A vigorous outing to some special spots on Moose Mountain.
A vigorous outing to some special spots on Moose Mountain.
Distance: 4 miles round trip
Elevation gain: 1,130 feet
Time: 3 hours
- From Etna Village, head N on Hanover Center Road
- Turn R on Ruddsboro Road and drive 1.8 miles
- Turn L on Old Dana Road
- Turn R just past large red barn on R, onto Moose Mountain Lodge Road (not marked)
- Drive 0.8 miles to top of road. Park in marked trailhead parking area just past the beaver dam.
What You Should Know
- Foot travel only. Dogs are welcome but must be under close control.
- Consider bringing binoculars and a bird book for viewing waterfowl on Mill Pond.
- This hike passes through six major conservation parcels on Moose Mountain that are part of a 3,800-acre block of protected, un-fragmented wildlife habitat. The newest and largest is the 313-acre Shumway Forest, conserved by the Hanover Conservancy in June 2017.
- Begin your hike at the green Mill Pond Forest/Huggins Trail Access sign. The Huggins and Shumway families donated a conservation easement on this area in 2015 to ensure that the public would always be welcome on their trails and have a dedicated place to park.
- The trail heads E along a beaver-managed section of Mink Brook – look for evidence of beaver chews, slides, and an impressive series of dams.
- You’ll soon reach a fork; a big pine at R bears a sign for Pasture Road. Bear L on the other trail. You have arrived at the 130-acre Dana Pasture Natural Area, a wonderful piece of land that holds an important place in the Dana Family history. Today, the Town of Hanover and a Dana heir own undivided half shares.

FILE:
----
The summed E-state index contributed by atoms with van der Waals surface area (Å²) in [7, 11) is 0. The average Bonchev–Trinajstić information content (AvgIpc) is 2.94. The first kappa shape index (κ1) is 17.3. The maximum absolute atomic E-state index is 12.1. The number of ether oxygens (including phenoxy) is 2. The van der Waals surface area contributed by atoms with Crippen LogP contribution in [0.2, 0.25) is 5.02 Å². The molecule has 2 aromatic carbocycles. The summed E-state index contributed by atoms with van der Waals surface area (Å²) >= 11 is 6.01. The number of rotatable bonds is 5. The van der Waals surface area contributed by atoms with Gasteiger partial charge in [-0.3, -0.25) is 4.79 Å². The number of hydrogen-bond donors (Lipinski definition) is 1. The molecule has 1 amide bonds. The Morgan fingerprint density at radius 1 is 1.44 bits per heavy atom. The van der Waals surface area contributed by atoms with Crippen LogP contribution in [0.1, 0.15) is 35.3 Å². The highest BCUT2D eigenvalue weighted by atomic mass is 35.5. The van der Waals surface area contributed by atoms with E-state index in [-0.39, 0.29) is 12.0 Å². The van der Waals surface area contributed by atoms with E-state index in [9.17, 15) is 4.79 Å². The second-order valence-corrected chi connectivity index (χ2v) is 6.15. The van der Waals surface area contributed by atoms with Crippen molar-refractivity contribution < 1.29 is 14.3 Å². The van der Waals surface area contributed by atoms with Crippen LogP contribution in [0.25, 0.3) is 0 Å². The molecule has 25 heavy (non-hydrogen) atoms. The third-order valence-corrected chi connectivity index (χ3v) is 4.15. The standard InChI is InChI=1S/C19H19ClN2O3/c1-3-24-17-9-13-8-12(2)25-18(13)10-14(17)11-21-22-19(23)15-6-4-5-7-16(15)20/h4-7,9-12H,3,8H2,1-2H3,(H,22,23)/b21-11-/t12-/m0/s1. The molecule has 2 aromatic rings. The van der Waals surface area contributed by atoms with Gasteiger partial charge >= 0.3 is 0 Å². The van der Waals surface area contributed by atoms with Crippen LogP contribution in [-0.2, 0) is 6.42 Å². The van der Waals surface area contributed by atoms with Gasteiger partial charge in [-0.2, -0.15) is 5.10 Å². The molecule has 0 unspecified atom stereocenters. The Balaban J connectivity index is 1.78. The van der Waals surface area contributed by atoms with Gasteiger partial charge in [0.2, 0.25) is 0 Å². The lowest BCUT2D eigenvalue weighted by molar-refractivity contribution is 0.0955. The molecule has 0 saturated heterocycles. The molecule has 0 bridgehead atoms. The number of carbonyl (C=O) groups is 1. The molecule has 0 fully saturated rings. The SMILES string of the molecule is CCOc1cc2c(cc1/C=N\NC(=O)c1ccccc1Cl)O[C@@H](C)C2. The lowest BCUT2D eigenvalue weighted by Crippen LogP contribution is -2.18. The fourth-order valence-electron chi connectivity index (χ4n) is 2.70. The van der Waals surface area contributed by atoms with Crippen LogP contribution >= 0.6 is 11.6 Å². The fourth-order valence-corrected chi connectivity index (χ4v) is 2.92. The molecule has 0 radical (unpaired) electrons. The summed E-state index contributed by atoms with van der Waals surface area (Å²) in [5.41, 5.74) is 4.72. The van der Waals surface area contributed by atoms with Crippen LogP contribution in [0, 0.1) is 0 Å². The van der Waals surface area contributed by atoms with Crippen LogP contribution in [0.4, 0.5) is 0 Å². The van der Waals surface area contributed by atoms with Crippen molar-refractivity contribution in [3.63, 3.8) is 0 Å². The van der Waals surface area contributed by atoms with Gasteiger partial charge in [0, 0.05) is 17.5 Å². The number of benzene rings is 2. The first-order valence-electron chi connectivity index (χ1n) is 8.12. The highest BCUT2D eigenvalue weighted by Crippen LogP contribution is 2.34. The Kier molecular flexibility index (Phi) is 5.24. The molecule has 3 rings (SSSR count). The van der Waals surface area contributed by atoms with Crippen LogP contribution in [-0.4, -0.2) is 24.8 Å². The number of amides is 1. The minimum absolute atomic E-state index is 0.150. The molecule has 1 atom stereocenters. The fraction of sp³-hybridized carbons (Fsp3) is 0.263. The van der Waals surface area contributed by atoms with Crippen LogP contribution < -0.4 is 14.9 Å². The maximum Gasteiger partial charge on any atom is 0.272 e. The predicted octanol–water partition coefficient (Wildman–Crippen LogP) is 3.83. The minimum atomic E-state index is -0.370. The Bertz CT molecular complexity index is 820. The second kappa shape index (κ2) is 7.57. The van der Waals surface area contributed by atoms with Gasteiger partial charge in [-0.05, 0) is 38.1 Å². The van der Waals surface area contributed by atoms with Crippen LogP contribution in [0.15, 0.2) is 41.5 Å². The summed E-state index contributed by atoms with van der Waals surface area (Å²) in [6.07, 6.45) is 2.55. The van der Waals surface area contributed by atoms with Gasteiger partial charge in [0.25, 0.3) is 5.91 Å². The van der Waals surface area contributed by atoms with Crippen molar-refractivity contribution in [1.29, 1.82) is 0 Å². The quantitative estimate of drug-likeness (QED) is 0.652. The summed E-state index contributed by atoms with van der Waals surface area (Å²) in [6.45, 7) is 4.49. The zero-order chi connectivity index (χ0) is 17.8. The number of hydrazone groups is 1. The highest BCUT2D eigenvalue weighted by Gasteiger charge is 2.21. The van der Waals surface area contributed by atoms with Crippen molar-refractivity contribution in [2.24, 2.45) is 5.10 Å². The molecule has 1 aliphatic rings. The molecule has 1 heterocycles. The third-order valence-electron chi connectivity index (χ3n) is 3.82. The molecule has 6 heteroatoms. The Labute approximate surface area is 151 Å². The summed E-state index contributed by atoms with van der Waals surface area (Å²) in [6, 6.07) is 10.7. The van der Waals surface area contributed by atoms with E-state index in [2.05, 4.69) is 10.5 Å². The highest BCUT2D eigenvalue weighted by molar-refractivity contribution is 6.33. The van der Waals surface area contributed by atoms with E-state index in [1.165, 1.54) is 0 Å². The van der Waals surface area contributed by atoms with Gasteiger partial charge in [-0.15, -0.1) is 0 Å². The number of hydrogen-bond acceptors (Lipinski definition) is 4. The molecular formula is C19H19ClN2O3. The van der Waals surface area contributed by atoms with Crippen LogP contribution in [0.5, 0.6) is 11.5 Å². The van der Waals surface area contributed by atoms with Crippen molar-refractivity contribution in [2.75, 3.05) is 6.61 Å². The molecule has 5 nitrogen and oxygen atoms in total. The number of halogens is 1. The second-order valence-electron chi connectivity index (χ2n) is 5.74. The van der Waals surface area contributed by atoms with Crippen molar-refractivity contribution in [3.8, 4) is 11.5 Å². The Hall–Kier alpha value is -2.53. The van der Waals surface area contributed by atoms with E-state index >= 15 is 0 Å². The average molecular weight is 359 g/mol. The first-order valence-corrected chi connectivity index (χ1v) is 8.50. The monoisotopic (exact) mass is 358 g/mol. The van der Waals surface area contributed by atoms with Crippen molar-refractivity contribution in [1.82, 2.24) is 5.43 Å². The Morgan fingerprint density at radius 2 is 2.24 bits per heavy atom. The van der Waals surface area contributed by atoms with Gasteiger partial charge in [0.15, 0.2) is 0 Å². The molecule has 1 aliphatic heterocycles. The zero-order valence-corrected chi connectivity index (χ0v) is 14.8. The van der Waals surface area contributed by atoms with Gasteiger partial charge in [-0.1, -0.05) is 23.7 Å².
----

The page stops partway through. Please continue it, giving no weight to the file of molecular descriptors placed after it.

- 15 paces from the fork, look for a cellar hole at L. This was the home of miller David Woodward, who built the dam on Mill Pond and an impressive sawmill and gristmill on the steep falls of Mink Brook below where you left your car (a visit for another day).
- Continue 75 yards to the pond’s edge and a bench that beckons you to admire the view across the 10-acre pond. This is the highest water body in the town of Hanover and the primary source of Mink Brook, the town’s largest stream. Set in a saddle on the mountain ridge, it may have originally been a small pond or perhaps a marsh. In the late 1700s, Woodward built a drylaid stone dam (just out of view at L, beyond the spruces) to raise the water level some 6-8 feet (it has since partly silted in). Then beavers took over and have been managing the pond ever since. Today, the entire shoreline remains undisturbed: Hanover Conservancy easements protect the N side with the Dana Pasture Natural Area on the S.
- Directly across from the bench is an impressive beaver lodge. Scan the pond’s surface for waterfowl and other birds. You might be welcomed by the slap of a beaver’s tail.
- Retrace your steps for a short distance to the Pond Loop (unmarked) at L, and begin your trip around the pond. In 3 minutes, come to a Y with the Baboon Bypass at R and an arrow pointing L.
- Turn L here, keeping the pond at L. You’ll encounter some wet places, an old corduroy (log) crossing, and lush growths of sphagnum moss, goldthread, and club moss.